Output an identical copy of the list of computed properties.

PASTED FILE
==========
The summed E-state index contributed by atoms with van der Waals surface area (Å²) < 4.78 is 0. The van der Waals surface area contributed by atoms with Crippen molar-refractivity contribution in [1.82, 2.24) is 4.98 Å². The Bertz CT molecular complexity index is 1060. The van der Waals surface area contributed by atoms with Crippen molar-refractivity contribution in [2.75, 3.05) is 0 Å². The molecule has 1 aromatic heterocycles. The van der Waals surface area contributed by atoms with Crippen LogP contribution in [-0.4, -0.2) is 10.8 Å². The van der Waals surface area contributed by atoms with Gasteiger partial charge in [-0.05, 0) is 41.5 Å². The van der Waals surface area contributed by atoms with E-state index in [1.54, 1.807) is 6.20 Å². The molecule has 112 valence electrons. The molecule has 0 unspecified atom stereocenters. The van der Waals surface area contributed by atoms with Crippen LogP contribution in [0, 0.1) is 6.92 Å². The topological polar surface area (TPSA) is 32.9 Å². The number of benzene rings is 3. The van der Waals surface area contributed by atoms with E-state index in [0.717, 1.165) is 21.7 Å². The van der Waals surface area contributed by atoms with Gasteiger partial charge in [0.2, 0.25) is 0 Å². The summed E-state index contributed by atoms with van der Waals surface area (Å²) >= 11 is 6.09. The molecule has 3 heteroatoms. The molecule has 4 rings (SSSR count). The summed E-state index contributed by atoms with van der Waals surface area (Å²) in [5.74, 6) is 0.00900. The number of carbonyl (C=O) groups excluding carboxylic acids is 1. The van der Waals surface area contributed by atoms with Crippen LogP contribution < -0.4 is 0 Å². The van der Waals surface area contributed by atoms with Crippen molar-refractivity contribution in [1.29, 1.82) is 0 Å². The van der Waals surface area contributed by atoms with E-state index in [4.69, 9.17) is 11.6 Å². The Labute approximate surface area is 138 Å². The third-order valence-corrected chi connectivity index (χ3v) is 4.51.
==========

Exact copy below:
The summed E-state index contributed by atoms with van der Waals surface area (Å²) < 4.78 is 0. The van der Waals surface area contributed by atoms with Crippen molar-refractivity contribution in [1.82, 2.24) is 4.98 Å². The Bertz CT molecular complexity index is 1060. The van der Waals surface area contributed by atoms with Crippen molar-refractivity contribution in [2.75, 3.05) is 0 Å². The molecule has 1 aromatic heterocycles. The van der Waals surface area contributed by atoms with Crippen LogP contribution in [-0.4, -0.2) is 10.8 Å². The van der Waals surface area contributed by atoms with Gasteiger partial charge in [-0.05, 0) is 41.5 Å². The van der Waals surface area contributed by atoms with E-state index in [1.54, 1.807) is 6.20 Å². The molecule has 112 valence electrons. The molecule has 0 unspecified atom stereocenters. The van der Waals surface area contributed by atoms with Crippen LogP contribution in [0, 0.1) is 6.92 Å². The topological polar surface area (TPSA) is 32.9 Å². The number of benzene rings is 3. The van der Waals surface area contributed by atoms with E-state index in [0.717, 1.165) is 21.7 Å². The van der Waals surface area contributed by atoms with Gasteiger partial charge in [0.2, 0.25) is 0 Å². The summed E-state index contributed by atoms with van der Waals surface area (Å²) >= 11 is 6.09. The molecule has 3 heteroatoms. The molecule has 4 rings (SSSR count). The summed E-state index contributed by atoms with van der Waals surface area (Å²) in [5.74, 6) is 0.00900. The number of carbonyl (C=O) groups excluding carboxylic acids is 1. The van der Waals surface area contributed by atoms with Crippen LogP contribution < -0.4 is 0 Å². The van der Waals surface area contributed by atoms with Crippen molar-refractivity contribution in [1.29, 1.82) is 0 Å². The van der Waals surface area contributed by atoms with E-state index in [4.69, 9.17) is 11.6 Å². The Labute approximate surface area is 138 Å². The third-order valence-corrected chi connectivity index (χ3v) is 4.51.